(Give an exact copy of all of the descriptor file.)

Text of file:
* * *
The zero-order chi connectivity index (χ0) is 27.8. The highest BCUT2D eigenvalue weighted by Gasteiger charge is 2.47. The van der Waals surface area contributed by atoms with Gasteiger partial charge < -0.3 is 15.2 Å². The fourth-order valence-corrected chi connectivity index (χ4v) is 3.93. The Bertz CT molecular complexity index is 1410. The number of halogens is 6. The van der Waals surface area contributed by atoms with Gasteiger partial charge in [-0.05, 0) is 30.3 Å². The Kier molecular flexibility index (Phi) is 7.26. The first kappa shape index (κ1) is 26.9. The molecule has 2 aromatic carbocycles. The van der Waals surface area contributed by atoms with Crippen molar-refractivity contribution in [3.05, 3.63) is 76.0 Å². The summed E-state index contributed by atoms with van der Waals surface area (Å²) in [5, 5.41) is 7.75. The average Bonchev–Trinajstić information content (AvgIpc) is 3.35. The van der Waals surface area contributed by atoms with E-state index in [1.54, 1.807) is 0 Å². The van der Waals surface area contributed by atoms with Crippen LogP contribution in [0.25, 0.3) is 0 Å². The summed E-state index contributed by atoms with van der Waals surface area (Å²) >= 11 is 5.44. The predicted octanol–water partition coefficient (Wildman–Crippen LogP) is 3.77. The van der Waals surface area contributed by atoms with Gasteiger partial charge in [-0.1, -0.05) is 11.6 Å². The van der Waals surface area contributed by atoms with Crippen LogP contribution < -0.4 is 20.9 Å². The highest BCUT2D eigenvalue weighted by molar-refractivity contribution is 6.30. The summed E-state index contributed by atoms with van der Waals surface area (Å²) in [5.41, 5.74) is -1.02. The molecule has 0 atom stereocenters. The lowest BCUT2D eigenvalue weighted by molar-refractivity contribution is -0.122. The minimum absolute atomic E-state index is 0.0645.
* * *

The zero-order chi connectivity index (χ0) is 27.8. The highest BCUT2D eigenvalue weighted by Gasteiger charge is 2.47. The van der Waals surface area contributed by atoms with Gasteiger partial charge < -0.3 is 15.2 Å². The fourth-order valence-corrected chi connectivity index (χ4v) is 3.93. The Bertz CT molecular complexity index is 1410. The number of halogens is 6. The van der Waals surface area contributed by atoms with Gasteiger partial charge in [-0.05, 0) is 30.3 Å². The Kier molecular flexibility index (Phi) is 7.26. The first kappa shape index (κ1) is 26.9. The molecule has 2 aromatic carbocycles. The van der Waals surface area contributed by atoms with Crippen molar-refractivity contribution in [3.05, 3.63) is 76.0 Å². The summed E-state index contributed by atoms with van der Waals surface area (Å²) in [5, 5.41) is 7.75. The average Bonchev–Trinajstić information content (AvgIpc) is 3.35. The van der Waals surface area contributed by atoms with E-state index in [1.54, 1.807) is 0 Å². The van der Waals surface area contributed by atoms with Crippen LogP contribution in [0.25, 0.3) is 0 Å². The summed E-state index contributed by atoms with van der Waals surface area (Å²) >= 11 is 5.44. The predicted octanol–water partition coefficient (Wildman–Crippen LogP) is 3.77. The van der Waals surface area contributed by atoms with Gasteiger partial charge in [-0.1, -0.05) is 11.6 Å². The van der Waals surface area contributed by atoms with Crippen LogP contribution < -0.4 is 20.9 Å². The highest BCUT2D eigenvalue weighted by molar-refractivity contribution is 6.30. The summed E-state index contributed by atoms with van der Waals surface area (Å²) in [5.41, 5.74) is -1.02. The molecule has 0 atom stereocenters. The lowest BCUT2D eigenvalue weighted by molar-refractivity contribution is -0.122. The minimum absolute atomic E-state index is 0.0645.